This kind of shock to the economy will have consequences

The rich, but largely forgotten, history of people protesting high interest rates at the Federal Reserve seems crazy today, when Americans used to have easy access to borrowed money.

We’re talking about the late ’70s and early ’80s, when hyperinflation so engulfed the American psyche that killing it shocked the system – resulting in daily interest rates on par with credit card fees today.

The anti-inflation drug started a double-dip recession — one followed by a short recovery and then another — and put millions of Americans out of work.

The architect of that shock, the former Federal Reserve Chairman Paul VolckerToday, he is lauded for doing the politically difficult thing and creating the environment for decades of subsequent economic growth.

But it has withstood criticism as inflation eases.

The president who appointed Volcker in charge of the Federal Reserve, Jimmy Carter, lost his job amid a crisis of confidence and voter annoyance. Ronald Reagan was renominating Volcker for a second four-year term before the two separated.

Volcker shock. This week, people remember the “Volcker shock”, which changed the course of the US economy at that time, as the Federal Reserve today forces interest rates to rise for the second time in a row.

Read these articles from CNN Business for the full story on Wednesday’s rally:

Now, back to Volcker.

What kind of rates were they looking at as Volcker took on inflation?

Mortgage rates have risen dramatically. Let’s look at Fixed mortgage rates for 30 yearswhich tracks close to Fed-controlled rates.
The 30-year average flat rate was already excessive and approached 12% in October 1979, even before Volcker Dramatic ad of strict anti-inflation measures. Within months average price It may reach more than 16%. The average 30-year fixed-rate mortgage rate was over 18%, its highest level in October 1981.
Today we are still Far from the highs of the 80s; Flat rates for 30 years have nearly doubled in a year to nearly 6%.

Volcker’s legacy is majestic. Every story you read about Volcker will mention that he was tall, 6 feet 7 inches. But he has a huge legacy to match.

In addition to introducing the harsh medicine that ended the hyperinflation of the 1970s, he was credited with the “Volcker Rule,” which for some time prevented banks from trading their own assets.

Chris Isidore books CNN’s obituary to Volcker Back in 2019. I asked him how Volcker would see today’s fight against inflation.

He made these important points clear:

Volcker was willing to make tough choices. Volcker believes the Fed should do whatever it takes to get rates back on track. Under his leadership, the central bank raised the benchmark interest rate to 19% in January 1981.

There were consequences. His high interest rate policy caused not just one recession, but two recessions in a short time: one from January 1980 and lasting until July 80, which was soon followed by a recession that began in July 81 and lasted until November 1982.

By November 1982, the unemployment rate had reached 10.8%, almost a full percentage point higher than it had reached in the aftermath of the Great Recession 12 years earlier.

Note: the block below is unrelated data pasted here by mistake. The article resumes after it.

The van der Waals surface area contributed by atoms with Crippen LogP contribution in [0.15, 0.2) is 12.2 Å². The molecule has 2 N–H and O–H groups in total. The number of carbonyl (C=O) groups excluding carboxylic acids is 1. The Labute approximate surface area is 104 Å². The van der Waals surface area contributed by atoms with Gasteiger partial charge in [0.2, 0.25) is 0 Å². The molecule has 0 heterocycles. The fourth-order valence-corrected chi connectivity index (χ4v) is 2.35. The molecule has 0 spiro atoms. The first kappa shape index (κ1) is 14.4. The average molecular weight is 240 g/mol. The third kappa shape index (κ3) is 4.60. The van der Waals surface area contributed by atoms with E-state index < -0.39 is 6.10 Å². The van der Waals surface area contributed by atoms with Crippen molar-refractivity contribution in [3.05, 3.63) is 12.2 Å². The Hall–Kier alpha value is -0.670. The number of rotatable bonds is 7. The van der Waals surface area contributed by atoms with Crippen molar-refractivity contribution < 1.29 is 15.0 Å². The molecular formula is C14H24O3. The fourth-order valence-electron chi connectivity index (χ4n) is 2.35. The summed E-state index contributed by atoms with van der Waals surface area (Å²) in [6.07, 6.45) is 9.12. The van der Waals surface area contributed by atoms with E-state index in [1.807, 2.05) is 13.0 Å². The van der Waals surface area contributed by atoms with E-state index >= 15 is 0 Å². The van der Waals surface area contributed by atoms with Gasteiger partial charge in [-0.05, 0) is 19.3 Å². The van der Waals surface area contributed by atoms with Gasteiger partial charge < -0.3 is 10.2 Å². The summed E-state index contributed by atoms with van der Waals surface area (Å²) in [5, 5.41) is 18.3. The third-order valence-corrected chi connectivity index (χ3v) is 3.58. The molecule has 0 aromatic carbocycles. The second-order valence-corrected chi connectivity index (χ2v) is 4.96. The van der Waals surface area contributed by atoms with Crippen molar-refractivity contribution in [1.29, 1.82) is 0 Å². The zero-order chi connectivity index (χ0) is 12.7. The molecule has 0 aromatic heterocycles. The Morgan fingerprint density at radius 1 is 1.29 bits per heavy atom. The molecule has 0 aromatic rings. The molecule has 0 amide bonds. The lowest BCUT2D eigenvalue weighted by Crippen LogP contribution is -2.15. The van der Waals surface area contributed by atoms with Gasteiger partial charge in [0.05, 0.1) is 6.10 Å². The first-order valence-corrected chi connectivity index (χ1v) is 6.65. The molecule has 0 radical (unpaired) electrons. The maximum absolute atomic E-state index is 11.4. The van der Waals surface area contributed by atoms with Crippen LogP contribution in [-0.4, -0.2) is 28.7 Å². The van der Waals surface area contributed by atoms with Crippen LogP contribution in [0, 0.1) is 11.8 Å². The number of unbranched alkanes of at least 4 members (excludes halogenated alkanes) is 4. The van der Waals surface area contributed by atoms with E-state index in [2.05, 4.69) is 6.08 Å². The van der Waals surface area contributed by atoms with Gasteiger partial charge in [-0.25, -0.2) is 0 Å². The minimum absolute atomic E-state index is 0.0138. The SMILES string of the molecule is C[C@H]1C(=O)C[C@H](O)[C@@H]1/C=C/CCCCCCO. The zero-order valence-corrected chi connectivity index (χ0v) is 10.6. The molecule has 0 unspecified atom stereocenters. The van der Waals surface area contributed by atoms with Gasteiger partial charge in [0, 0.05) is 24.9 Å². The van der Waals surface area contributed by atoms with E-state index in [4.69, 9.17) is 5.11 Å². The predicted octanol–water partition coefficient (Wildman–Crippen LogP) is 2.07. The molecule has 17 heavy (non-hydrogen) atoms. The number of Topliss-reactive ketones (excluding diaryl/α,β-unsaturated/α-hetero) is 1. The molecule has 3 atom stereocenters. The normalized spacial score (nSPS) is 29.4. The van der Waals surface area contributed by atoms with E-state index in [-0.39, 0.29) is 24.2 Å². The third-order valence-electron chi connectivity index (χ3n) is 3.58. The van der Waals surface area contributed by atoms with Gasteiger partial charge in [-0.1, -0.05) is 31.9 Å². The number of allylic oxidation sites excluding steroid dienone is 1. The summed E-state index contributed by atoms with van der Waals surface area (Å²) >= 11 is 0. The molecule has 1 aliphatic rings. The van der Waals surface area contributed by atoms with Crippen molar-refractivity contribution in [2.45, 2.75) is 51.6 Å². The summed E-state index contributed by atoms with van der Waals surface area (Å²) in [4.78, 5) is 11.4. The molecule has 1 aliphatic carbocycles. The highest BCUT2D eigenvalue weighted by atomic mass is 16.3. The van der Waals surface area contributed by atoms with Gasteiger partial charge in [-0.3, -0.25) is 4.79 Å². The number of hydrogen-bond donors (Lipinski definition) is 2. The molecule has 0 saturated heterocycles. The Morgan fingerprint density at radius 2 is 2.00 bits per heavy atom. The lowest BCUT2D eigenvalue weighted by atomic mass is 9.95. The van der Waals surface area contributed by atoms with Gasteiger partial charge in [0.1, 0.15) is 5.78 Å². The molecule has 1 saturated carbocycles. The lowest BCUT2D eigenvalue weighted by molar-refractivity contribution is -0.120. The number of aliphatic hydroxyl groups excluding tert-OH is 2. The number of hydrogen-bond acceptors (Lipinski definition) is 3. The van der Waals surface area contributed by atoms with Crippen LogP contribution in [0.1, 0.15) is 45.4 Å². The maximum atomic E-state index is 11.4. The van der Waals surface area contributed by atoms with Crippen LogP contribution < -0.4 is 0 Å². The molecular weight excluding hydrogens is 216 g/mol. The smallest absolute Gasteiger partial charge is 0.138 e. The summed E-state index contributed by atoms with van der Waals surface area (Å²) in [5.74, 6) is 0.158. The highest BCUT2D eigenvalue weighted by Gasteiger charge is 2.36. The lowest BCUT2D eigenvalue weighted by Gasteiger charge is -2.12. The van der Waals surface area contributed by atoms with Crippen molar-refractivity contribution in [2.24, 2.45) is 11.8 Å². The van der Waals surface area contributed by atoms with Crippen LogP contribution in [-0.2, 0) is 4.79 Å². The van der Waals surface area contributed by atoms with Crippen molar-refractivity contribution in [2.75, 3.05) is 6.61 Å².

It was much worse inflation than we have today. Volcker had much more serious inflationary pressures, as the rate of increase in the CPI was 14.8% in March 1980, well above the current rate of 8.3%.

Volcker faced a wage spiral. Many workers had more union contracts than they do today, and many of those contracts had cost-of-living adjustments, or COLA clauses, which automatically raise wages when prices rise. This is not the case today.

Today, the Federal Reserve has less control. Many factors in today’s high inflation are beyond the Fed’s control, including the sharp rise in oil and food prices caused by the war in Ukraine, and supply chain problems caused by the Covid-19 pandemic, which continues to raise the cost of production for many products and cause Shortage in the face of strong demand.

Inflation can become a self-fulfilling prophecy

A large part of the Fed’s job in taming inflation is to convince people to tame inflation, according to former Fed official David Wilcox, now a senior fellow at the Peterson Institute for International Economics.

Written before this latest price hike Opinion article for CNN BusinessHe presented two routes to the United States:

The optimistic view is that people believe inflation is under control. “If households and businesses maintain the view that inflation will return to 2% in the not-too-distant future, the Fed’s job of achieving that outcome will be much easier,” Wilcox wrote.

The pessimistic view is that people think they are here to stay. “The experience of rising prices at the gas pump and the grocery store over the past year has made families and businesses expect more of the same,” Wilcox wrote. “In that case, the Fed will need to raise its policy rate much higher – and the next economic slowdown will be much deeper.”

Wilcox said Volcker was trying to get Americans out of public acceptance of very high inflation. Today, Wilcox is optimistic and expects inflation to be lower within a year and in the 2% target area within two or three years — although who knows what will happen with the pandemic and the war in Ukraine.

Wilcox refers to Volcker as “the patron saint of inflation control” and notes that current Fed Chairman Jerome Powell invokes Volcker’s name frequently.

Usually in glowing terms. This spring, Powell praised Volcker for fighting on two fronts, “killing, as he called it, the ‘inflationary dragon’ and dismantling the public’s belief that high inflation was an unfortunate but constant fact of life.”

Let’s hope that is not the case and that these rate increases will not have the same unintended consequences that Volcker suffered more than 40 years ago.

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